Additionally, courts understood that the benefits of aggregation could be used in class actions involving mass torts. The litigation arising from the tragic fire that resulted in the death of over one hundred people at the Beverly Hills Supper Club in Kentucky is one of the first examples where a court used FED. R. CIV. P. 23 in a mass disaster. In the Beverly Hills case, United States District Court Judge Carl Rubin certified the following class:

All persons who as legal representatives of persons killed or injured and all persons who in their own right as persons injured in a fire at the Beverly Hills Supper Club on May 28, 1977 may assert claims for damages against persons responsible therefor.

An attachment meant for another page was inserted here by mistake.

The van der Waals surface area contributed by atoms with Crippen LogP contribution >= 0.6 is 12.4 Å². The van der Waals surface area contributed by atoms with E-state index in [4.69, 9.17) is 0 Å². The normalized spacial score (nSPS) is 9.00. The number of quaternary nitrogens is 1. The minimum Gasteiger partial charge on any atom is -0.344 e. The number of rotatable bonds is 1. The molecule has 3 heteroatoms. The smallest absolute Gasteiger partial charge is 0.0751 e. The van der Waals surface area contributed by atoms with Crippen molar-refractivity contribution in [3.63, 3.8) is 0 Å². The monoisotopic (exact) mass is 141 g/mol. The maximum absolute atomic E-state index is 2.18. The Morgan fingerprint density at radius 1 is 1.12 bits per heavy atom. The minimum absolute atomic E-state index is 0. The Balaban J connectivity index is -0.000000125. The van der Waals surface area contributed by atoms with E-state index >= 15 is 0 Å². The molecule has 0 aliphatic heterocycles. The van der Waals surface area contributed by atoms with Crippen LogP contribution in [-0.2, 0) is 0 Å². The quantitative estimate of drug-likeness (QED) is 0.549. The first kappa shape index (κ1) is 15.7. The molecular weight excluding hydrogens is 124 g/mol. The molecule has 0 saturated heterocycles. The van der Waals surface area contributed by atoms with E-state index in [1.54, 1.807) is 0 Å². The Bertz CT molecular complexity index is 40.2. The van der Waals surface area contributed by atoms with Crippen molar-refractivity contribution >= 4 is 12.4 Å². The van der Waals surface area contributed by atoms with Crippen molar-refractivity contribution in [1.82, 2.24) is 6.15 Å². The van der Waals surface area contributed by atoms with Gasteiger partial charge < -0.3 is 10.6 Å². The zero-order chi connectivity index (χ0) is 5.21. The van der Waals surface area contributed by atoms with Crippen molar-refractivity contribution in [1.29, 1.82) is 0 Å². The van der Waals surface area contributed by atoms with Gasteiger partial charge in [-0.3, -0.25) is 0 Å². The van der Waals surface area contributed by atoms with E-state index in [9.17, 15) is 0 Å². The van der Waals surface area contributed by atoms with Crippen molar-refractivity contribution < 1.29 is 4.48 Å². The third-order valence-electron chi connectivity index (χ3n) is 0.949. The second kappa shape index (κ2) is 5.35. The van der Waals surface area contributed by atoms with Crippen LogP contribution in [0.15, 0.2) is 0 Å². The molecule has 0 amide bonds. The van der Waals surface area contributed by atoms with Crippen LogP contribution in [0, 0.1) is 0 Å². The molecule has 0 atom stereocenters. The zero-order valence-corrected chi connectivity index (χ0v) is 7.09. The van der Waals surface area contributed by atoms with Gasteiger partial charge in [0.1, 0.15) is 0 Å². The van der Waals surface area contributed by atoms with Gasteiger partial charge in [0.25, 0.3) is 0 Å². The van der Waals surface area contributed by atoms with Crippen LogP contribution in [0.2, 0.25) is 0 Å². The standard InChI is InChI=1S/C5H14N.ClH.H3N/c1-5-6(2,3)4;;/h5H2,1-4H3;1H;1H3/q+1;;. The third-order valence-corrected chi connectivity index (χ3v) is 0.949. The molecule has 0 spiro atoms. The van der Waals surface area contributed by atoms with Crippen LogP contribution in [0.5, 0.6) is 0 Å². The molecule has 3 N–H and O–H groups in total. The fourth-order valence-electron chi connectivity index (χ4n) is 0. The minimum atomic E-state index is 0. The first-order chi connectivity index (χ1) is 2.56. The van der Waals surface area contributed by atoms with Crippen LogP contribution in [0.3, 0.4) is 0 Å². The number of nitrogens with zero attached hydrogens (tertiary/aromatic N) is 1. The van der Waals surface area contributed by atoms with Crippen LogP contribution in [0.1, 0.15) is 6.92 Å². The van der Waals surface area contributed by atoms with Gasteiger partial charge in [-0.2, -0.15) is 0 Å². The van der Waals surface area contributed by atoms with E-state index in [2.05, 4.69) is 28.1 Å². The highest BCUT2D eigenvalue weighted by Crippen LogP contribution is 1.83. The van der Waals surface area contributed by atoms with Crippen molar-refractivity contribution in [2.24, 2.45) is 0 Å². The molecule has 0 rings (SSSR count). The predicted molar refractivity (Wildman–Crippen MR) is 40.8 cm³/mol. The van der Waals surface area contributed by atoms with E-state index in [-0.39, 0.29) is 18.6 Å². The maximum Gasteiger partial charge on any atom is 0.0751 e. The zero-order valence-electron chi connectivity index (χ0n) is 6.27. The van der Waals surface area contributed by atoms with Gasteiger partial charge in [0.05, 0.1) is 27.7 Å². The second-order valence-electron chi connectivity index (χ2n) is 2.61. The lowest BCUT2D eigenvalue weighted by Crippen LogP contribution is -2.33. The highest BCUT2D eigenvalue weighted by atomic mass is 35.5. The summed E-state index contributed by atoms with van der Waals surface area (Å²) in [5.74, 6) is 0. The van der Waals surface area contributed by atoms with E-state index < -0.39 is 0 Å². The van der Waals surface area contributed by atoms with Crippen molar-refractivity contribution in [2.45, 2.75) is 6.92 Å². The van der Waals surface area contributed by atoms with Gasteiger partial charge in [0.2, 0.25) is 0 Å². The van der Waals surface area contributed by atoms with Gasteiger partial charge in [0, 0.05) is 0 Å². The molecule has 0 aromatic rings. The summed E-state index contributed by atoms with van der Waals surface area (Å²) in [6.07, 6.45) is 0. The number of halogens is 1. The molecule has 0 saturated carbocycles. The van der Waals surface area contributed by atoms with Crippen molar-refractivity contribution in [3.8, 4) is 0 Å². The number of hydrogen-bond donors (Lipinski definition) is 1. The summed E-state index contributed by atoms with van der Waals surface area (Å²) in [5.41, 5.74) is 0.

Judge Rubin then structured the litigation including trials in a manner that many courts use when they currently aggregate mass tort litigation:

Upon completion of all pretrial discovery and disposition of all pretrial motions, the issue of liability as to each subclass will be tried. Upon a finding of liability against one or more of the defendants a single jury may be empaneled for the purpose of determining monetary damages to each member of each subclass. Such jury may be instructed to return verdicts expressed in percentages rather than expressed in dollars. In the alternative, such jury may be instructed to return verdicts based upon a formula that will be supplied to them.

Finally, Judge Rubin planned for individual damage determinations:

Lead counsel as previously approved by the Court will represent the class in accordance with Pretrial Order No. 1. In the presentation of individual damages to a jury or to a master counsel selected by a member of the class may be permitted to make such presentation.